On the retirement of Paul Huvenne as director of the Koninklijk Museum voor Schone Kunsten Antwerpen, the museum offered him a surprise friendship album with contributions by 76 colleagues and friends, mainly art historians and artists. The theme, as I reported in the postscript to Schwartzlist 334, was Beelddenken – thinking in images. The book opens with Paul’s own definition of the word: “Beelddenken is the ability to form and develop thoughts in wordless images and to picture, express and communicate them directly. In Western culture, thinking in images is the repudiated opponent of thinking in words. This bypasses the fact that most words are image thoughts and that the most abstract concepts are easier imagined than articulated.” The engaging and dedicated young woman who thought up and edited the volume, Katharina van Cauteren, to whom the authors as well as the dedicatee are deeply indebted, asked the contributors to write brief reflections on any visual object of their choice, not necessarily a work of art.
My own contribution follows, in translation from the Dutch.
In 1524-1525 the Venetian publisher Daniel Bromberg brought out a revolutionary edition of the Tanach – the five books of Moses, the nineteen Prophets and the eleven Writings. The compiler, Yaakov ben Hayyim, joined sources that until then had mainly existed in separate manuscripts and books: the Masoretic text itself, with vocalization and cantillation; an authoritative translation in Aramaic; notes on textual variants; exegeses by the medieval commentators Ibn Ezra and Rashi; and innumerable cross-references and addenda. The model thus created, called Mikraot Gedolot, Large Writings, was imitated and augmented enthusiastically for centuries, with each subsequent editor adding errors of his own to those committed by Yaakov. Commentary was piled on commentary – a recent edition has forty-two.
Schoolchildren do not learn from costly copies of a Mikraot Gedolot, but from simplified versions of them. Yet, from the age of five on, I fell in love and stayed in love with the letters and the mise-en-page of the Jewish Bible, with a canonic text that, although it was dictated by Yahwe on Mount Sinai, appeared to be soluble in countless and partially contradictory human opinions. The page of which I am now thinking is the first page of the book of Leviticus from a Basle edition of 1618-1619. The graphic design I find irresistible. At the top of the page majuscules are pressed into six or seven plus two lines (see below), forming a rectangle surrounding a central image that frames the initial word. Below that, it is nothing but the texts themselves, in their varying lengths and formats, that determine the layout. Every letter has its own personality and numerical value. which in our school edition are given kabbalistic meaning in the succinct hints of Ba’al haTurim, the Master of the Columns. A mixture of typefaces and inventive abbreviations are employed; not everything is as intelligible as it might be.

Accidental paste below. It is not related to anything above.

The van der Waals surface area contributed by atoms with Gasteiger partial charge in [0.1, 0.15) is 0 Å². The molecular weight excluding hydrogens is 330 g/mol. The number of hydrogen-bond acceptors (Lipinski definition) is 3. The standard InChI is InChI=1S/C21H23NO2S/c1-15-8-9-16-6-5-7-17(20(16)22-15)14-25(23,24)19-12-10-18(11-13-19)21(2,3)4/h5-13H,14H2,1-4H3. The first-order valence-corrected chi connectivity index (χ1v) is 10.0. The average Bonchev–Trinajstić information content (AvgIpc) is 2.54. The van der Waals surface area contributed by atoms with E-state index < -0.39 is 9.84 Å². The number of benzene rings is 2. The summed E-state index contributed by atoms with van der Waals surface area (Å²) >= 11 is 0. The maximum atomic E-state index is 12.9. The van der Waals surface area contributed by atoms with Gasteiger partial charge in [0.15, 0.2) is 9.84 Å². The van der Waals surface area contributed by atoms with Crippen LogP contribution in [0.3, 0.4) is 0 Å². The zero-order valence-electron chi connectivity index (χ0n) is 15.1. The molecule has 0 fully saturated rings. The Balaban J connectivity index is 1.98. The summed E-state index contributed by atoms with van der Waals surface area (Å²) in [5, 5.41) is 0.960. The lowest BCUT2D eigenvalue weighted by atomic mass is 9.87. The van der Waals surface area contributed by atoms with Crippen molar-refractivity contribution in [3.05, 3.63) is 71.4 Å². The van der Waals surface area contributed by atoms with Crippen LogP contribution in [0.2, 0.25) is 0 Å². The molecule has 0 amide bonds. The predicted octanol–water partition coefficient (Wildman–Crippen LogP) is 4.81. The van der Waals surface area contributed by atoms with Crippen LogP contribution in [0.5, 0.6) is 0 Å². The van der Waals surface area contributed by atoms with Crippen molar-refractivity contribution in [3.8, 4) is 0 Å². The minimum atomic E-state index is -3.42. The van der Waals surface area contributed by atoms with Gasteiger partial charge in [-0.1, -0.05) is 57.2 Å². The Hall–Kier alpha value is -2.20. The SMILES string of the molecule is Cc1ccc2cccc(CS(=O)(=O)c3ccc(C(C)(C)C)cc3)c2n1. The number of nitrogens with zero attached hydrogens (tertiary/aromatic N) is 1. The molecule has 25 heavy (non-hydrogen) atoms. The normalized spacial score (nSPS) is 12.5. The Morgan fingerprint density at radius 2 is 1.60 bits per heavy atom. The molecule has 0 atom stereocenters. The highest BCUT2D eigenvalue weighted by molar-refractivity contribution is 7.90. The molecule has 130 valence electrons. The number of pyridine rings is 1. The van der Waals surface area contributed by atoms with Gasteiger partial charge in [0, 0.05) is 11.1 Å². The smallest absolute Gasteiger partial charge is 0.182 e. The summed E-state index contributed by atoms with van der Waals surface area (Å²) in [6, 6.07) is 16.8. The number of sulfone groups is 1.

That is how I learned to read, in a manner that was as visual as it was textual. For Yaakov ben Hayyim it became a bit too much. Later in life he converted to Christianity. Whether that brought him increased typographic peace and less difference of opinion, has not been entrusted to the historical record.
Katharina’s conception of the volume entailed a visual idea of her own. Rather than illustrating the objects in the ordinary way, she had the British artist living in Antwerp, Nick Andrews, create personal interpretations of them. This certainly added to the unity of the book, but it came at a price – a very steep one for my own page, in which the multitude of letters and their form were reduced to general impressions. Honoring Paul Huvenne once more, I illustrate the page from Leviticus that so captivates me.
© Gary Schwartz 2014. Published on the Schwartzlist 2 November 2014. With thanks to the Special Collections of the University of Amsterdam library, especially Emile Schrijver.
Last weekend CODART enjoyed an advance view of the spectacular exhibition in the Szépmüvészeti Múzeum in Budapest, Rembrandt and the Dutch Golden Age. It is an exhibition that any museum in the world would be proud to show. During a reception at the residence of the Dutch ambassador to Hungary, Gajus Scheltema, the curator of the exhibition, the retired head of the department of Dutch and Flemish painting, Ildikò Ember, was knighted by the ambassador. At the opening of the exhibition, on Thursday evening, 30 October, the Netherlands did itself proud once more when Robert de Groot, Director-General for European Cooperation at the Ministry of Foreign Affairs of the Netherlands, speaking after the president of the dangerously nationalistic Hungarian Parliament, stressed tolerance, democracy and freedom of speech as the main values of seventeenth-century Dutch society, even daring to mention Tahrir Square, Maidan and Gezi Park as new examples of the ways people in the 21st century use the internet to show their will to be free.
The catalogue includes an essay I wrote on “The meanings of Rembrandt,” and two entries by my hand, on a late Rembrandt self-portrait in the Uffizi and a Joseph’s dream in the Budapest museum formerly attributed to Rembrandt. Visiting Budapest, especially as an honored guest, always moves me deeply, following the flight of my grandparents from anti-Semitic Hungary in 1923, with their five children, among them my mother, then seven years old.
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